News of a draft proclamation shared during a casual coffee chat surprised our friend group. According to one of us, the proposed law seemed to impact everyone’s economic interests, sparking a heated discussion about its potential effects on society, including us.

Our friend shared unfiltered information, and without prior knowledge, we could not fact-check his claims. Later, I found a credible news report that revealed the legislation's scope was defined in monetary terms, excluding most people. This revelation clarified the confusion caused by our friend's incomplete information. Though I do not question his intentions, the unverified sharing left us confused until we were better informed.

Incomplete arguments and half-truths are misleading. Sometimes, we remain stuck with false information, as it spreads through media and word of mouth, affecting millions.

A vivid example is in Salman Rushdie's "Midnight’s Children," where Indian media misled the public with reports of heroic gains in the Indo-China war, only for the truth about devastating losses to emerge later. Rushdie's statement, “That day we learned the fear of God and China,” captures the disillusionment caused by misinformation.

Misinformation is the unintentional spread of false information, while disinformation is the deliberate distortion of facts. Both spread incorrect information, but disinformation includes an intent to mislead.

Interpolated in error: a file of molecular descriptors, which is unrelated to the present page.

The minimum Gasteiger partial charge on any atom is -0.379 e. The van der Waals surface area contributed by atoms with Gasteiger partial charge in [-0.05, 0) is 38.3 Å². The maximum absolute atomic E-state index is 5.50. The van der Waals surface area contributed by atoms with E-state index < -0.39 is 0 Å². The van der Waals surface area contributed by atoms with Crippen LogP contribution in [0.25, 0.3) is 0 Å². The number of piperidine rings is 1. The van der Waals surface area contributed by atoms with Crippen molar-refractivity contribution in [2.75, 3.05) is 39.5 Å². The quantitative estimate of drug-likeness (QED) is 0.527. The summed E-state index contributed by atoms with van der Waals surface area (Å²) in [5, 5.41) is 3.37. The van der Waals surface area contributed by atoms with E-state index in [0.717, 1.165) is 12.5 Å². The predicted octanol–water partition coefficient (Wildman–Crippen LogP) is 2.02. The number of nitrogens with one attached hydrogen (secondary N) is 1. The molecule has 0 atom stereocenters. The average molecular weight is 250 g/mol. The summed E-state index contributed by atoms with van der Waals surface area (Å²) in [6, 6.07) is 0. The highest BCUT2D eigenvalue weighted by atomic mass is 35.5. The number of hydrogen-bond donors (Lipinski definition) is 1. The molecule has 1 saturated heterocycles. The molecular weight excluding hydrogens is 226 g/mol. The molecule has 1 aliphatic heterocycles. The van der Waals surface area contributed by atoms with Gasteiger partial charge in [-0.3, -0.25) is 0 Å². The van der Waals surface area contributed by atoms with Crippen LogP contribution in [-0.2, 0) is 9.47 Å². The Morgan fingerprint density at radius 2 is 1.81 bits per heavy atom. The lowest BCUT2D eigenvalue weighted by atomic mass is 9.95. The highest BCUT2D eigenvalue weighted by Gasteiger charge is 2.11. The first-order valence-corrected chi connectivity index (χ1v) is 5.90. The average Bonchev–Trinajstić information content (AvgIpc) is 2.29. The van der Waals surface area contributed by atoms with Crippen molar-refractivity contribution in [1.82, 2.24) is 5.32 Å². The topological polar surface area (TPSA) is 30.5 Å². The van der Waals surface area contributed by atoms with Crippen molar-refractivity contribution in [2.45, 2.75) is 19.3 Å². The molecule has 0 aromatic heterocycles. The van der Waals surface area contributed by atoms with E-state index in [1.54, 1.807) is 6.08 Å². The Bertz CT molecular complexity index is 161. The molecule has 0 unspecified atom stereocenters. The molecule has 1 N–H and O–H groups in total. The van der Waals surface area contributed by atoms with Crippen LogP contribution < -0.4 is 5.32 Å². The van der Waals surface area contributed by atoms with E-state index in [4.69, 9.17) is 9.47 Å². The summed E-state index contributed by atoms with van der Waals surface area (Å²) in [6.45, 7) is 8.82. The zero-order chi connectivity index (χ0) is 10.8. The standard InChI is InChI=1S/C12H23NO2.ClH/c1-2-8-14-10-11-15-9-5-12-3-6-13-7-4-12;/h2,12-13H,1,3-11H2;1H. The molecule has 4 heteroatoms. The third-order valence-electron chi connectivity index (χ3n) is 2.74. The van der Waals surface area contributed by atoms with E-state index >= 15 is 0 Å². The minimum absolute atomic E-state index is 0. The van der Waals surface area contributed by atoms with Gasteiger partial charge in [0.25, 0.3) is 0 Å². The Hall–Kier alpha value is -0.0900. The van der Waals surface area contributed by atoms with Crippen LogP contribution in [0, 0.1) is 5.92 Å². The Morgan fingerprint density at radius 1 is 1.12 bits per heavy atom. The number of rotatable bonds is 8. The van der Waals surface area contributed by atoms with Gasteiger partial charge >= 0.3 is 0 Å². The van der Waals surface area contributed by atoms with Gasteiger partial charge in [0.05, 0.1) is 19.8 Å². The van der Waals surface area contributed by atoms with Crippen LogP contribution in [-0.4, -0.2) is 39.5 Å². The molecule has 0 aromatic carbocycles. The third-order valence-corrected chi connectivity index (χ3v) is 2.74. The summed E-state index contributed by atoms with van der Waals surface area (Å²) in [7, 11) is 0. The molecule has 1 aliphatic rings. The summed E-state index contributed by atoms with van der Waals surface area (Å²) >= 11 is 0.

In the digital age, distinguishing truth from falsehood is more difficult. The sheer volume of information, influenced by the originator's motives, necessitates scrutiny. From personal experience, I limit my exposure to media streams and product advertisements, relying on trusted testimonials and neutral news sources for a balanced perspective. Social media, in particular, is the least reliable source of information on current affairs.

The stock market is notoriously susceptible to information distortion. Events unrelated to economic or operational issues, such as share holder's life events or political turmoil, can impact stock values due to speculative perceptions. For instance, Jeff Bezos’ divorce created uncertainty among Amazon shareholders due to speculation about his ex-wife’s newfound power.

As our coffee chat progressed, it became clear that our initial reaction was fueled by incomplete information. The experience underscored the importance of verifying information before drawing conclusions or spreading it further. In an era where misinformation is rampant, taking a step back to fact-check can save us from unnecessary worry and misguided actions.

This incident reminded me of other instances where misinformation had led to widespread confusion and distress. One prominent example is the panic buying and hoarding behavior seen at the beginning of the Covid-19 pandemic. Reports and rumors of supply shortages led people to stockpile essentials like toilet paper and hand sanitizer, creating actual shortages and exacerbating the situation. It was only later, when accurate information became more widely available, that the public began to understand the real situation and adjust their behavior accordingly.


The term "Infodemic," coined during the pandemic, describes the exponential spread of both false and true information, causing harm and becoming unmanageable. According to the WHO, the Covid-related infodemic was as dangerous as the virus itself. Efforts to combat it complicated the fight against the disease, prolonging the pandemic and adding financial and operational burdens.